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Just before sundown, we left the 7th Ward with the Creole Hunters and walked 3 miles towards uptown New Orleans where all the tribes were gathering.  With the exception of stopping moving traffic at each crossing, the march was mostly uneventful.

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But when we turned our final corner, the energy radically changed.  Drumming and shouting filled the air, and the streetlights poured down on hordes of colorful dancers.  Spectators gathered on the sides to watch as chiefs went face to face, refusing to back down from one another, yelling out phrases of intimidation.  And almost as soon as we arrived, a fight broke out and we saw one chief spitting blood out of his mouth.  But with cops on hand and older chiefs mediating, the squirmish subsided and the party began.

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It was a night of color and celebration that was truly unique in our travels.  We feel so lucky to have been part of this incredible event and to have been welcomed in by Jermain and his tribe.  The men and women who spend an entire year on their costumes are the reason we were able to take such beautiful images.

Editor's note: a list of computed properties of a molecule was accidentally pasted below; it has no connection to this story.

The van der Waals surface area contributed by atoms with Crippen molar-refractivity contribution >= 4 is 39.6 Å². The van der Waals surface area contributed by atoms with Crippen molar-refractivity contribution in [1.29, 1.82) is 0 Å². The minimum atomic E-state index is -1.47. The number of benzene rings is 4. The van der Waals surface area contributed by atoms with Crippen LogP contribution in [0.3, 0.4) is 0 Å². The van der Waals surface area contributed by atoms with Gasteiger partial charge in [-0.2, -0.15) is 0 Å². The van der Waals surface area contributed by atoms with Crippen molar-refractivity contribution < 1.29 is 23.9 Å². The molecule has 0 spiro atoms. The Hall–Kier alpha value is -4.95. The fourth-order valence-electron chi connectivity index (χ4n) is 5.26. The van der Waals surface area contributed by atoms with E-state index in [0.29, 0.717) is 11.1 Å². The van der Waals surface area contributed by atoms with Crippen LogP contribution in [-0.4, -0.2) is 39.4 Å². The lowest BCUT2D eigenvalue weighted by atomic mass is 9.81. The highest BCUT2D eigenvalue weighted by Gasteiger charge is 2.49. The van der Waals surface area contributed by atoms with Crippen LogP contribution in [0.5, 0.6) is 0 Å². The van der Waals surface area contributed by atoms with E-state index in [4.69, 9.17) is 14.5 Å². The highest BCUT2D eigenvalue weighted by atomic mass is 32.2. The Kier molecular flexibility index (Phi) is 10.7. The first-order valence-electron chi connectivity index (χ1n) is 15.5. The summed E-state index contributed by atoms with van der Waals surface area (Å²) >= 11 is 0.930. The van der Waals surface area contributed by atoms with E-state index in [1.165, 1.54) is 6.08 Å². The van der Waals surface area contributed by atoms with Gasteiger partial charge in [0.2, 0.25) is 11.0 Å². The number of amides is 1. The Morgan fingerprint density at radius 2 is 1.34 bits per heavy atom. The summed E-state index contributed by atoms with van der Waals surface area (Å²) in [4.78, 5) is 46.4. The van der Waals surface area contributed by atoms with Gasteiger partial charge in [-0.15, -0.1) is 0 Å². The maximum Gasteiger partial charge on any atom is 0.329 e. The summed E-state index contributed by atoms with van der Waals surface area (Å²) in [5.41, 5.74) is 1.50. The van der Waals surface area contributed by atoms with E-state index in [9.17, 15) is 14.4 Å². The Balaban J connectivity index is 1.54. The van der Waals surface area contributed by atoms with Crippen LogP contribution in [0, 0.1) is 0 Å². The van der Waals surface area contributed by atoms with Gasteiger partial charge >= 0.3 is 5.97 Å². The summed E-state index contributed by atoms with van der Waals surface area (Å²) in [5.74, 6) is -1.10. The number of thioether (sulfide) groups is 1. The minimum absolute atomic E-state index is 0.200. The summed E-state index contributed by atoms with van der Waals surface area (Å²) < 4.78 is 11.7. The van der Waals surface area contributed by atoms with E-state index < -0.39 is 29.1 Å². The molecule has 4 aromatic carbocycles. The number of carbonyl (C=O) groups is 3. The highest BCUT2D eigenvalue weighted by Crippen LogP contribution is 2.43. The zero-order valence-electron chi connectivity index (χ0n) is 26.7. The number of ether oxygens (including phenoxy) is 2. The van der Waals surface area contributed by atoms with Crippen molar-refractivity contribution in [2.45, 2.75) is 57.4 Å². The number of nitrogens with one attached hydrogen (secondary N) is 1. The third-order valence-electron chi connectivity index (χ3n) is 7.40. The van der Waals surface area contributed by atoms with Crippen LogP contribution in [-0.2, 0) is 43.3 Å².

Check out the video too.  It’s a little longer than usual, but there was a lot of history we wanted to provide.



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Posted by Ross, posted on 03/25/2009 at 12:55am. Bookmark this post.

17 Comments

  1. Posted 03/25/2009 at 8:47am
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    Julie:

    These pictures were really interesting. The history of the event feels American yet the photos are almost absurd. Do you know how the costumes’ bright colors and occassional tusks came about?

  2. Posted 03/25/2009 at 12:14pm
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    nitsyrk:

    ….Sheesh! We just might have to order more prints! There are just too many amazing pictures to choose from.

  3. Posted 03/25/2009 at 10:54pm
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    Dawn: